To continue my short story of a weekend away in Falmouth I would like to focus on how tiny improvements can have a big impact on overall customer experience.
We had decided several weeks before that we wouldn’t have dinner at the hotel on one of the evenings so looked up TripAdvisor for suitable local restaurants. The Wheel House was number 1 of 165 restaurants in Falmouth. Good enough for us and it specialised in sea food, a particular favourite. Bearing in mind that this was several weeks before, I was surprised that Saturday was fully booked and there was only one table left on Friday. So, 8pm Friday it was.
If you need proof that social media works you don’t have to look further than this example. This restaurant works hard at providing the very best customer experience then relies totally on TripAdvisor to drive customers to them. They have no other forms of advertising and they are busy, very, very busy.
I digress… 8pm on the Friday evening as we pushed through the door into the small restaurant we were confronted with a warm, convivial atmosphere, talking, laughter and the general buzz that a packed room full of happy people make. Before we could really take it all in there was a waitress standing in front of us, “Hello, are you Steve?… your table is over here”. Now, I know we were on time and very few tables remained empty so the possibilities of who I was were limited… but still, I was impressed.
We were shown to a table for two in a window recess. I must point out that if you like fine dining with starched white table cloth and napkins, silver service and impeccably dressed waiting staff do not come here. The Wheel House is more bistro/pub. The waitresses wore jeans, our table was simple pine, no table cloth and the ‘napkins’… a new roll of kitchen paper to every table (which became more and more useful as the evening progressed).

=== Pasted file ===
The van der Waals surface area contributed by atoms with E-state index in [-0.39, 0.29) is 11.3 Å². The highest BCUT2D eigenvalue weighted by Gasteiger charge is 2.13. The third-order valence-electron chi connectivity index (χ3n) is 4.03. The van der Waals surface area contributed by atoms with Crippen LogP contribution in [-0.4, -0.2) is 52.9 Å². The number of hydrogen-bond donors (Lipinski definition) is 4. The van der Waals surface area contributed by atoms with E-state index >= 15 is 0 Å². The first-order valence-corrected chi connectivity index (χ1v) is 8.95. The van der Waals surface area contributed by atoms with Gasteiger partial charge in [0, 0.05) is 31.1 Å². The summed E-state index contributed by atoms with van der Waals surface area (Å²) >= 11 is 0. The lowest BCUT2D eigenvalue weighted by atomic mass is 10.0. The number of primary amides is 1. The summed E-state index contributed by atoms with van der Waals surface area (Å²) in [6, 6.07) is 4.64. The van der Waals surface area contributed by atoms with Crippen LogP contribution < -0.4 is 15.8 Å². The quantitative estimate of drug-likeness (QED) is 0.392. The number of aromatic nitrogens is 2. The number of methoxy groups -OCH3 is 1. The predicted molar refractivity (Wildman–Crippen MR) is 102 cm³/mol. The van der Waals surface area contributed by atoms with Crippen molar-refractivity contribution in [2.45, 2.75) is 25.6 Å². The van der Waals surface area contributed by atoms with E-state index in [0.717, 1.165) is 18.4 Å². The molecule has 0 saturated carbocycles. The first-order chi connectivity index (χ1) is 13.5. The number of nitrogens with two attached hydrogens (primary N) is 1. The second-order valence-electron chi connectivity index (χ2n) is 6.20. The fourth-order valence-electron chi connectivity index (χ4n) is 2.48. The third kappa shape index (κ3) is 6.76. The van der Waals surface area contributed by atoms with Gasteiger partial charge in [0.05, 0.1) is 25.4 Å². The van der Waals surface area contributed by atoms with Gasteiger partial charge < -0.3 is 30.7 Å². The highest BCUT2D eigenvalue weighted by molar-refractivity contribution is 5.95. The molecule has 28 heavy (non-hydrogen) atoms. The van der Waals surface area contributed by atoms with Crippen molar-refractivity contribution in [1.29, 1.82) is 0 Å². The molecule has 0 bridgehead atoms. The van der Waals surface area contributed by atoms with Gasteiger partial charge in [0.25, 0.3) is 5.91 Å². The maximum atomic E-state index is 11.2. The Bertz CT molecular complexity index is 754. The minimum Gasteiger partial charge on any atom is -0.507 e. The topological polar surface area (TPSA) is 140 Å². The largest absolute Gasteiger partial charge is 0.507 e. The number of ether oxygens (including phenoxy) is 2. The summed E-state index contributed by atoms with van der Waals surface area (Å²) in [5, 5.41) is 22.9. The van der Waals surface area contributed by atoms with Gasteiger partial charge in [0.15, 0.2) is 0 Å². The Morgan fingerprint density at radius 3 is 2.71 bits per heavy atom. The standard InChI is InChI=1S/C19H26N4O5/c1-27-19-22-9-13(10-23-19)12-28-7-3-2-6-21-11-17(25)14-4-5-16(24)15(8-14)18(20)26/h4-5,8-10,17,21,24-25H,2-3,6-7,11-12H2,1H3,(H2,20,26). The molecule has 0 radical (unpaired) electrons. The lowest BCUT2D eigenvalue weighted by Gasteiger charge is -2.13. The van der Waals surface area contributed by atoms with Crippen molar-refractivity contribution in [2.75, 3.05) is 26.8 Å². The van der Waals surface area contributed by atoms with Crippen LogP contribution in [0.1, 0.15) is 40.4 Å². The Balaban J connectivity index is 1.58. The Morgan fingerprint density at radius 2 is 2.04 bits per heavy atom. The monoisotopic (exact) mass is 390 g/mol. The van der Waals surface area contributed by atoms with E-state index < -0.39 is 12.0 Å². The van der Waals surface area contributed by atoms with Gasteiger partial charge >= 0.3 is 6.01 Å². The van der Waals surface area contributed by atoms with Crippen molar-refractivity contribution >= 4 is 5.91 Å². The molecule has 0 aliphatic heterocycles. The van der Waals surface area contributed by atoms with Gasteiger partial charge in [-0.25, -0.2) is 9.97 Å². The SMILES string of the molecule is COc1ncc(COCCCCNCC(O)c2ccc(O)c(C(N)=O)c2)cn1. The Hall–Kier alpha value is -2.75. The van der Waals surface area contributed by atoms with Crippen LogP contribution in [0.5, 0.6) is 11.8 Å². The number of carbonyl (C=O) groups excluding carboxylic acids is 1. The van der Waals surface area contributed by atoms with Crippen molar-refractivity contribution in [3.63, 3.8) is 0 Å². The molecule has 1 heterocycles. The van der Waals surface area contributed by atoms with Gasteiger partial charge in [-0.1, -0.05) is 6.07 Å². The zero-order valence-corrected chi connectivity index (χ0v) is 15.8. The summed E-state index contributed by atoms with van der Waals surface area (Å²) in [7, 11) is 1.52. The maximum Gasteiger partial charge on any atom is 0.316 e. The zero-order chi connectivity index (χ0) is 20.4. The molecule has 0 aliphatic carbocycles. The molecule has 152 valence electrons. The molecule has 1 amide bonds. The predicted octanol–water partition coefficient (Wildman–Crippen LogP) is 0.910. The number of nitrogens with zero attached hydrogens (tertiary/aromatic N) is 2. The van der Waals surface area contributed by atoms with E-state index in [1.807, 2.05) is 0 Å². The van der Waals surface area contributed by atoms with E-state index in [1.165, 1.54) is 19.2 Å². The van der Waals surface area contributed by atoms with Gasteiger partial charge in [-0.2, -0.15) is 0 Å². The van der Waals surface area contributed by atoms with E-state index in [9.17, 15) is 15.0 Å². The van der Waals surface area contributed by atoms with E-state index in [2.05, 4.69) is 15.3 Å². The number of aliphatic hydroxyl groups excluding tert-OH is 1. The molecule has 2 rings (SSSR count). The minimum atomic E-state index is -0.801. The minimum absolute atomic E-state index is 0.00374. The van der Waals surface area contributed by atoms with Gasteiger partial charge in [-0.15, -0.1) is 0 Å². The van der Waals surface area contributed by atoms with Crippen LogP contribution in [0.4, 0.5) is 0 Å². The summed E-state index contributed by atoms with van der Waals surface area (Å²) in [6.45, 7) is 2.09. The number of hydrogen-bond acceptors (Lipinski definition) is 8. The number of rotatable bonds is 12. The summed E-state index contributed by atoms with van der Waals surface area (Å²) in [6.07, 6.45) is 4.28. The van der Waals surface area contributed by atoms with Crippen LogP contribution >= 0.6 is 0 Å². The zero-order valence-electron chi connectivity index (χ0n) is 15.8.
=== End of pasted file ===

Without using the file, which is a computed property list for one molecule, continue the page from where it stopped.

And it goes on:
As we sat down two more deviations from a normal restaurant occurred. We were asked “have you been before? No, then let me explain how everything works”. This was genuinely helpful, not a sales gimmick to push a slow moving special. This person wanted us to get the most out of our evening. The other notable thing was during this conversation the waitress crouched down so she was at or slightly below our level. No more straining necks to look up at someone towering over you. And this wasn’t just us, if there was a spare chair nearby they sat briefly to talk to customers otherwise they crouched down… must have played havoc with their thigh muscles.
The evening went well, the food was very fresh, simply cooked and delicious; the staff always friendly, helpful and professional. When the time arrived and they brought our bill it came with an apology “This is the bad bit… but perhaps you would like this liquor on the house to ease the pain” I have experienced this before, admittedly less usual than the two foil covered mints left atop the downturned bill but not unheard of. The difference was engagement and empathy, reinforcing the idea that you had just spent an evening with friends. Compare this with the normal forms of delivery. Cold silence, an unintelligible grunt, mumbled, uncaring “hope you enjoyed your meal”.